The museum holds Europe's largest naval aviation collection across 4 halls and a gallery. It really was huge. As you enter there were some hands-on experiments related to flight, really great for explaining to children how aeroplanes fly and what rudders etc do. The next 2 halls had a bit about the history of flight, with some old aircraft and a interesting timeline on the wall, some recent aircraft you will possibly recognise if you're not big into planes (sea king for example) and then aircraft related to WW2 and the korean War. As adults we found the Kamikaze exhibition really interesting, this was a subject I knew nothing about, and with the story told from both sides made it all the more interesting.
Hall 3 was the most interesting for everyone in the group and really well displayed. You "take off" in a helicopter and "land" on board an aircraft carrier (this felt very real to Charlotte as she thought we had left Uncle and Auntie behind). The re-creation was so well done with take offs and landings happening from each end of the flight deck, we then went on board the ship to look round the operation rooms and cabins. The experience ended with an air-sea rescue which was very dramatic (especially for little ones).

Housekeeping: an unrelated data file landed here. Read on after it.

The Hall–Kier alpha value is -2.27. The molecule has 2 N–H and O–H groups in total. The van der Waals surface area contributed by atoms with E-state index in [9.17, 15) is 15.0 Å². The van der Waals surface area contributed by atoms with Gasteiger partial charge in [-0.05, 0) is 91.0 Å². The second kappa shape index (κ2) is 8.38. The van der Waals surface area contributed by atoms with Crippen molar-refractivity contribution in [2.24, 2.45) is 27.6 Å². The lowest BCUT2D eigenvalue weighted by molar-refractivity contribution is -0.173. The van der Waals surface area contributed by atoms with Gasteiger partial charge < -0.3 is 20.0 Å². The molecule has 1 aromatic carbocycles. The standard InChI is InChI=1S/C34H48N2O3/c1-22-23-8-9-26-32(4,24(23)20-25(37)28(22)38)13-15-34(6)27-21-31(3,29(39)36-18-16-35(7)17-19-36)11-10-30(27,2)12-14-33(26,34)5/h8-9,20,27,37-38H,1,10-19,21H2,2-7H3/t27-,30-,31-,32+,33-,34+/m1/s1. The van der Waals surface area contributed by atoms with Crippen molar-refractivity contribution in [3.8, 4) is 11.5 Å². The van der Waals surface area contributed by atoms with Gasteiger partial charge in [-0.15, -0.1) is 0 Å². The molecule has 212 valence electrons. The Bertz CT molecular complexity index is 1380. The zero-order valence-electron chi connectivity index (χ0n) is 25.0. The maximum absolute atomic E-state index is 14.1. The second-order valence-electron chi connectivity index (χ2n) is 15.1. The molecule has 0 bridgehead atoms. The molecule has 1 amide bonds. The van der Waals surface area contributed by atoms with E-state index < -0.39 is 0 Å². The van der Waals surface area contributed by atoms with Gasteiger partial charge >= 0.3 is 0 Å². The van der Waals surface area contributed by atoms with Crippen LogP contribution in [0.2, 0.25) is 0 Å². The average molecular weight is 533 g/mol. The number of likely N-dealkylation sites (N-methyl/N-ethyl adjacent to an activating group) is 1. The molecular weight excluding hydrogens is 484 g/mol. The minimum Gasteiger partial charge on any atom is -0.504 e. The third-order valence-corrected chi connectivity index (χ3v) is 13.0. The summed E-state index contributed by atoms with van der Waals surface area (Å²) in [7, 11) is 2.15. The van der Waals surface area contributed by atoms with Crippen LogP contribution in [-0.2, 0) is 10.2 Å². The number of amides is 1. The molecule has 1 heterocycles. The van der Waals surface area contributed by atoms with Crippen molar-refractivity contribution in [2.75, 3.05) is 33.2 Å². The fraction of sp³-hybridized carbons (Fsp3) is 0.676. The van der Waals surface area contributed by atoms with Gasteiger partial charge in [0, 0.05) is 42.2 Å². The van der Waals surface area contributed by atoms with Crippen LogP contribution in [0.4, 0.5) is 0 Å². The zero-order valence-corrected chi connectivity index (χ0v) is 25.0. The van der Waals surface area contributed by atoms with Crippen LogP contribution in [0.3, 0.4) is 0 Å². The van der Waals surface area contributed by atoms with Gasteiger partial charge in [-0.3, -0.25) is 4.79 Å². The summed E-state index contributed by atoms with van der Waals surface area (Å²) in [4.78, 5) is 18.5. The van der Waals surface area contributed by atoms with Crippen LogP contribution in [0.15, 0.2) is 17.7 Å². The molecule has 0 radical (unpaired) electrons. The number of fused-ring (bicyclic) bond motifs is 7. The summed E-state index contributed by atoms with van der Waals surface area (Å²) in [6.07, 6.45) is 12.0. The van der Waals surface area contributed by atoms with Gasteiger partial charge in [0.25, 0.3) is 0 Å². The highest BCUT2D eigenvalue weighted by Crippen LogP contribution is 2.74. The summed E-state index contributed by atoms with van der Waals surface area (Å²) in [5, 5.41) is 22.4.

The last hall held the first British built Concorde which you could go inside, it was used as a test plane in the 70's so was full of test equipment, all of which could now be run on a laptop! There were also other aircraft showing off the best of the best in British aircraft. There was also a sea king helicopter flight simulator (cost extra) which we enjoyed.
The museum was really popular with families and was easily accessible for pushchairs and baby change facilities, the entrance was on the first floor but there is an alternative ground floor entrance. There was also a cafe offering reasonable food.
Under 5's are free and we thought the price for adults at first was a little steep but there was so much to see it was almost value for money, and if you are local gift aid your ticket and you have free entry for a year.
This isn't the type of museum we would usually visit but we really enjoyed our day. Find out more on their website